When we started this project, we didn't imagine that either of us would actually LIKE the process, we just imagined how good it would look when it was done - and that we'd save a substantial amount of money.
Somewhere along the way, I realized that the wood is looking better and better and I'm sort of enjoying it. Tonight Rodney with his normal happy go lucky grin, greeted us from the next dock saying "see, it can be sort of addicting" ... and you know, he just might be right!
3 days and 20 some man (woman) hours later, the teak was stripped. I didn't realize anyone could get tennis elbow from holding a heat gun all day! But the teak was stripped.
And during the process, we attracted the attention of "The Varnish Artist", Rodney, who is behind us on the next dock over. He began offering suggestions to help make the process easier and better. He loaned us his work platform so we could work from the water rather than contortionizing on deck. He advised us to use Snappy Teak Nu to brighten the teak since my bleach and water solution hadn't made a dent - see post below.
He's basically been our project mentor. Which is amazing since he's the pro! But he's also in the middle of a total makeover of a 1967 38' Hatteras -- everything from re-gelcoating the cabin & hull, new awlgrip on both - while still in the water, redoing all the teak, replacing the mahogany inside with teak. I can't wait to see the end result -- it will be fabulous! Someday we hope to have Rodney redo Winterlude's awlgrip hull and maybe even topsides, but not this year because we spent the budget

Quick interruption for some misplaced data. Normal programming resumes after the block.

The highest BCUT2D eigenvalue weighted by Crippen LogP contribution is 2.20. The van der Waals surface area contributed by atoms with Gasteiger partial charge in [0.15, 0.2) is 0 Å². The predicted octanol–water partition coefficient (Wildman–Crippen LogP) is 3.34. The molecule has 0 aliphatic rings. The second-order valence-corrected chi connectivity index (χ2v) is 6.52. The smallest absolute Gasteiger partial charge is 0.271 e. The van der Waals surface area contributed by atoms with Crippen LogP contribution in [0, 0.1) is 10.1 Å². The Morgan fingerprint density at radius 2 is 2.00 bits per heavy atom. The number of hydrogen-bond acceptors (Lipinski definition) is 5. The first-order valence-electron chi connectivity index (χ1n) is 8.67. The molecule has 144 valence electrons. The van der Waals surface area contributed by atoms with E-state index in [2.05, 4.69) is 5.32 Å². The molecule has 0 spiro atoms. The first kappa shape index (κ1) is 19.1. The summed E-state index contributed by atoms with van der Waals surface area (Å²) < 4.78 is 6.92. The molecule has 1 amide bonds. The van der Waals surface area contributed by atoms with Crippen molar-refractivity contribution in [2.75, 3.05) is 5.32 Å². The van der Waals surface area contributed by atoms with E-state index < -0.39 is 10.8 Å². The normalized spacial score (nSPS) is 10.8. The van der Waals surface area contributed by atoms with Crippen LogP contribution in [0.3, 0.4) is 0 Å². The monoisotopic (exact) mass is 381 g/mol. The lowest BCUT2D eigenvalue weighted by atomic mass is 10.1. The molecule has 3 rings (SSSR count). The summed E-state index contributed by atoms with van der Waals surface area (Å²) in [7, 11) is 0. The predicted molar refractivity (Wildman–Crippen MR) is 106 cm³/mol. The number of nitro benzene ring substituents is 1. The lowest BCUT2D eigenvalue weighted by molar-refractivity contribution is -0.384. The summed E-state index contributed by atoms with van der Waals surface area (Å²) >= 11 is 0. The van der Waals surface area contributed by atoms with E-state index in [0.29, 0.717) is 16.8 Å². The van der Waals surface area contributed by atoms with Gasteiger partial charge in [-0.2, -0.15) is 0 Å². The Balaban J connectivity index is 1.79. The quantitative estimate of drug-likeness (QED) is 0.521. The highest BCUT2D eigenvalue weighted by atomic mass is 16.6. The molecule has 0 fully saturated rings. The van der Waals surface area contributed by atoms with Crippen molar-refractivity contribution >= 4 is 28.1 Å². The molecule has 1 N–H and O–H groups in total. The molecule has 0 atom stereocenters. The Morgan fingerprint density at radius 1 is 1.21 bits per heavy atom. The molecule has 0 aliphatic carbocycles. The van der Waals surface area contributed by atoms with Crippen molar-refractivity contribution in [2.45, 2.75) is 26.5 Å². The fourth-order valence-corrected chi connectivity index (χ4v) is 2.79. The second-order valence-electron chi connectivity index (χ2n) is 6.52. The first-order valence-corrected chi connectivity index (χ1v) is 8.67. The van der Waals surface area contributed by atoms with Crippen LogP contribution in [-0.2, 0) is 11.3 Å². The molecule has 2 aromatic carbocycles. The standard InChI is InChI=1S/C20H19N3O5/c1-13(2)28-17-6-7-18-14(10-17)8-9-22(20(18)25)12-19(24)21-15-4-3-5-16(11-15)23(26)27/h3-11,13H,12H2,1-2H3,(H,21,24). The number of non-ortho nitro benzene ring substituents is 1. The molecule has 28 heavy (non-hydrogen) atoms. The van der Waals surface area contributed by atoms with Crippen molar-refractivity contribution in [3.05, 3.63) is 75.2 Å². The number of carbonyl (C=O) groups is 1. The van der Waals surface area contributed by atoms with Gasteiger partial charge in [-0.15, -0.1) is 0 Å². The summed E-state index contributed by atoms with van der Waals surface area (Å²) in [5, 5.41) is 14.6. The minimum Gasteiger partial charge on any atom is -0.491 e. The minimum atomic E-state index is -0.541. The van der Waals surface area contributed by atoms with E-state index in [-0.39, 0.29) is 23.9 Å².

Back to my teak ... we brightened it with the Snappy Teak Nu and it looked much much better -- another 10 hours -- 5 hours with two of us working = 10 hours! :) Hopefully we got all the mold & mildew.
I caught a virus bug, but David got antsy and blue taped the entire cap rail yesterday morning - another 2-3 hours. Then he started using the little mouse sander with 80 grit sandpaper ... he got about halfway down the starboard side before the almost brand new Black & Decker mouse sander attachment piece broke off. So he went back to Home Depot and asking no questions, they replaced the sander! Kudos to Home Depot!
Sanding the entire caprail with 80 and then 120 grit sandpaper took him another 11 hours, but tonight it's DONE! If I feel better in the morning, I'm going to start with the first "sealer" coat of varnish. We're using Pettit Flagship Varnish, another tip from our friend and mentor, Rodney!
44 hours and counting ... at $45 an hour for a pro ... we've saved
$2,000 and the varnish hasn't even begun ... and the strangest thing is that we may actually be enjoying it! Winterlude will look 10 years younger, like having a facelift!